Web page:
Baikal Teal: Small dabbling duck, head pattern of pale brown, green, white, and black. Pink breast has dark spots, flanks are gray bordered with vertical white stripes, scapulars are brown, black, and white. Wing speculum is green with buff upper and white lower border. Black undertail coverts.
Range and Habitat
Baikal Teal: Occurs in Alaska and in northern west coast states; nests near swampy tundra areas. Spends winters on freshwater lakes, rivers, reservoirs, and farmlands, often roosting on water during the day and feeding in fields at night.
At night, Baikal Teals forage for acorns in the woods and grains and seeds by roadways.
Although believed to be the most numerous duck in eastern Asia in the 1940s, excessive hunting reduced the population to an estimated 40,000 in the 1980s. Over the last decade, populations of Baikal teal have increased dramatically.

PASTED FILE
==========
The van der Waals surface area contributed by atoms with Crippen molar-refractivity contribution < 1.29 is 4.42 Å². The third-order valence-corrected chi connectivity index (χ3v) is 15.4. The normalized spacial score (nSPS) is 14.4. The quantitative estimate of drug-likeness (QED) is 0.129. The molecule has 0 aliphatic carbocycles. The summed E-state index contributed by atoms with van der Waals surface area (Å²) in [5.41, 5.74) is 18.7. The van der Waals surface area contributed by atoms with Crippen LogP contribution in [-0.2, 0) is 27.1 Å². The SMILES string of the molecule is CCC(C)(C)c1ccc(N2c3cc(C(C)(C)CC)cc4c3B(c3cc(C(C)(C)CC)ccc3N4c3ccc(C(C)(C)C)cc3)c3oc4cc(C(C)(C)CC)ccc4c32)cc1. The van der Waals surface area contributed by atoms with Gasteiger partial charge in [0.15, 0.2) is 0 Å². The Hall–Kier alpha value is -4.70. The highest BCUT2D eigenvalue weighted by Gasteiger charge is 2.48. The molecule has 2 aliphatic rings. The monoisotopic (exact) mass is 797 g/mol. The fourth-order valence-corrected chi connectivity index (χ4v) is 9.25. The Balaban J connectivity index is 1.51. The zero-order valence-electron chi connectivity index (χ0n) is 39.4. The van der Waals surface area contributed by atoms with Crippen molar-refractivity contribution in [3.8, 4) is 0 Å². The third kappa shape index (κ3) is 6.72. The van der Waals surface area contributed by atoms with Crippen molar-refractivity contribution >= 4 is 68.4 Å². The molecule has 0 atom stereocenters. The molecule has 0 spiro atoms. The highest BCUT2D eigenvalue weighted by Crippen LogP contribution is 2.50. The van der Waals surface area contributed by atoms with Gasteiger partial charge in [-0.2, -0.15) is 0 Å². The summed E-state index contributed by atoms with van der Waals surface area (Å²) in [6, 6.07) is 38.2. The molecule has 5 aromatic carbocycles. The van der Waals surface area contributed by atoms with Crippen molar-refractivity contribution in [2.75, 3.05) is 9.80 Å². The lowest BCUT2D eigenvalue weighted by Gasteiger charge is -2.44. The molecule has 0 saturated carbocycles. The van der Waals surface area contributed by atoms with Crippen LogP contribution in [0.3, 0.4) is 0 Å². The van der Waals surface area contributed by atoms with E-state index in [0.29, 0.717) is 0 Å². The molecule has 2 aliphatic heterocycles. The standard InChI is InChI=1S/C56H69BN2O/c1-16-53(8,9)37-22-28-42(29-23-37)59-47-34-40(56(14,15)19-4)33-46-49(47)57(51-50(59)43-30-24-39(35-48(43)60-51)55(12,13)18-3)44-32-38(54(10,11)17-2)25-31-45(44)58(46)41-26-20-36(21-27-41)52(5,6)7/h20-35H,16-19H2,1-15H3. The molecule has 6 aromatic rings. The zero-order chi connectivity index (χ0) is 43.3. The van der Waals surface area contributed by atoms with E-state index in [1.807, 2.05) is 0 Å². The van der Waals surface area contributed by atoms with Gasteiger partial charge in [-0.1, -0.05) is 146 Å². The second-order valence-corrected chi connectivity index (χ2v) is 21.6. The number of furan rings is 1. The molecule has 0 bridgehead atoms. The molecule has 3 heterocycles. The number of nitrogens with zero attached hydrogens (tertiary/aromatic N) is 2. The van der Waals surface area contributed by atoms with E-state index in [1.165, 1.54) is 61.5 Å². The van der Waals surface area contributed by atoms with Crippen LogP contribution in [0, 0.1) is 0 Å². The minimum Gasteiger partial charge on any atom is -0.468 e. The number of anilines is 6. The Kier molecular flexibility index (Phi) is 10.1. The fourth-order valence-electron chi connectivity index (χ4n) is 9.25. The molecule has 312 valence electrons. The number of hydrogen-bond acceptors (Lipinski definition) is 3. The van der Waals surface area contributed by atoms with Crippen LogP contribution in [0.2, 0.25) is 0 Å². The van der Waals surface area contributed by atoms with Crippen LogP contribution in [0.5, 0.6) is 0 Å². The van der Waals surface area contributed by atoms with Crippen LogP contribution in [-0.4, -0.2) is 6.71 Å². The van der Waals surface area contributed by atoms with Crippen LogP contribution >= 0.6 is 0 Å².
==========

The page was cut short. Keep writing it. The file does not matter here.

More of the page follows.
Molecular and behavioral data suggests that it has no close relatives among living ducks and should be placed in a distinct genus; it is possibly closest to such species as the Garganey and the Northern Shoveler.
A group of teal has many collective nouns, including a "coil", "dopping", "knob", "paddling", and "spring" of teal.